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President Trump traveled to Dover Air Force Base on Saturday as the remains of four Americans killed earlier this week by a suicide bomber in Syria were returned to the U.S.

Trump, who met privately with family members of the four Americans, was joined by Secretary of State Mike Pompeo and acting Secretary of Defense Patrick Shanahan.

Updated at 2:39 p.m. ET

For the third year in a row, demonstrators gathered in the nation's capital and cities around the world for the Women's March.

In Washington, D.C., crowds of people wearing pink hats marched from Freedom Plaza down Pennsylvania Avenue, advocating for women, immigrants, people of color and LGBTQ people. They're taking to the streets just weeks after women were sworn into Congress in record numbers.

For weeks, a crackdown on fuel theft by the Mexican government has led to widespread gas shortages and miles-long lines at gas stations.

So when a pipeline in the state of Hidalgo burst open Friday, sending a spray of fuel into the air, area residents rushed to collect it in buckets and barrels.

~~~~~https%3A%2F%2Ftwitter.com%2FWRADIOMexico%2Fstatus%2F1086473724977528832~~~~~~

Two hours later, the gushing pipeline exploded, turning what had been an excited gathering into a hellish inferno.

Forget being on the wrong side of history, the NFL is on the wrong side of the culture. In two weeks, Super Bowl LIII will kick off in Atlanta, the black mecca and current hip-hop capital, but the league has had to scramble to find black artists willing to perform at the halftime show.

Receiving a $0 pay stub is not easy on any worker. But some of the thousands of federal employees and contract workers who live paycheck to paycheck say the lingering partial government shutdown feels devastating. They started the shutdown with little or no savings and no safety net to weather this kind of financial emergency.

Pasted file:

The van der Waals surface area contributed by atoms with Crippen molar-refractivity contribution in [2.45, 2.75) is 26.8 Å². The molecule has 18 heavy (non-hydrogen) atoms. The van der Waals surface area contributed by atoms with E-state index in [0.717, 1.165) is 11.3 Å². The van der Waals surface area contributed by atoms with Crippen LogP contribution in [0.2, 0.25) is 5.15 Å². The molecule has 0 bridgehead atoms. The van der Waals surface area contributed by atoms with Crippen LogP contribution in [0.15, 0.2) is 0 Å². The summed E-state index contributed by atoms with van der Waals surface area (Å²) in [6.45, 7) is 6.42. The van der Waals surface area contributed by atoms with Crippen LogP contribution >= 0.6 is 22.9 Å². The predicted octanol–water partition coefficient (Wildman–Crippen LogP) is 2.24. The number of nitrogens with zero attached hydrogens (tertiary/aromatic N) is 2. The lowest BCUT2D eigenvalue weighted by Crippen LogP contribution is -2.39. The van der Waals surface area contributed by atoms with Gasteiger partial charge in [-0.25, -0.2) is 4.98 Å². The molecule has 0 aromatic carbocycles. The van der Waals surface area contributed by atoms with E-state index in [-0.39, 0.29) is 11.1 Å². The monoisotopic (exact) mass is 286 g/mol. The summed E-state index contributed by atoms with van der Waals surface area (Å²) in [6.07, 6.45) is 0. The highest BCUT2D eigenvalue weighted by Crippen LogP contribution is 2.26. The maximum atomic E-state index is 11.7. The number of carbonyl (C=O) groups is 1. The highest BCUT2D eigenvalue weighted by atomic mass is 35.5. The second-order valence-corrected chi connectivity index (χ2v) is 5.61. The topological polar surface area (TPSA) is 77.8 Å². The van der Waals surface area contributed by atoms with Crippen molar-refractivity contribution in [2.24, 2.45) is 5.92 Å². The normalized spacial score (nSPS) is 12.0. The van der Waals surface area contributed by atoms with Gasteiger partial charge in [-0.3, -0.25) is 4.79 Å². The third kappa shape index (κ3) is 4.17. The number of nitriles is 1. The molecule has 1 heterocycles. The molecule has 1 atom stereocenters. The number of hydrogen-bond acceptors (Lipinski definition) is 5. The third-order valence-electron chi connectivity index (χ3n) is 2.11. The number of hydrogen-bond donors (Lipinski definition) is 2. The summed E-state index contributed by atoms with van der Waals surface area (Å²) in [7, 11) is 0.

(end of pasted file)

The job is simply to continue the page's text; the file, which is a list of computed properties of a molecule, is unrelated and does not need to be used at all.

Now, nearly one month into the shutdown, even those who had a cushion are finding their bank accounts empty or negative and bills and loan payments piling up.

Cheryl Day makes hundreds of biscuits a day, churning them out by hand at Back In The Day Bakery in Savannah, Ga. Tall and golden, with flaky layers and a lightly crunchy exterior, people come from miles around to eat them each morning, slathered with pepper jelly, stuffed with eggs and bacon, or simply smeared with a little butter.

Opinion: Leaving Syria Is Far Less Risky Than Staying

7 hours ago

Aaron David Miller (@aarondmiller2), a vice president at the Woodrow Wilson International Center for Scholars and a former State Department adviser and Middle East negotiator, is the author of The End of Greatness: Why America Can't Have (and Doesn't Want) Another Great President.

Richard Sokolsky, a nonresident senior fellow at the Carnegie Endowment for International Peace, was a member of the secretary of state's Office of Policy Planning from 2005-2015.

Lisa Abramson says that even after all she's been through — the helicopters circling her house, the snipers on the roof, and the car ride to jail — she still wants to have a second child.

That's because right after her daughter was born in 2014 — before all that trouble began — everything felt amazing. Lisa was smitten, just like she'd imagined she would be. She'd look into her baby's round, alert eyes and feel the adrenaline rush through her. She had so much energy. She was so excited.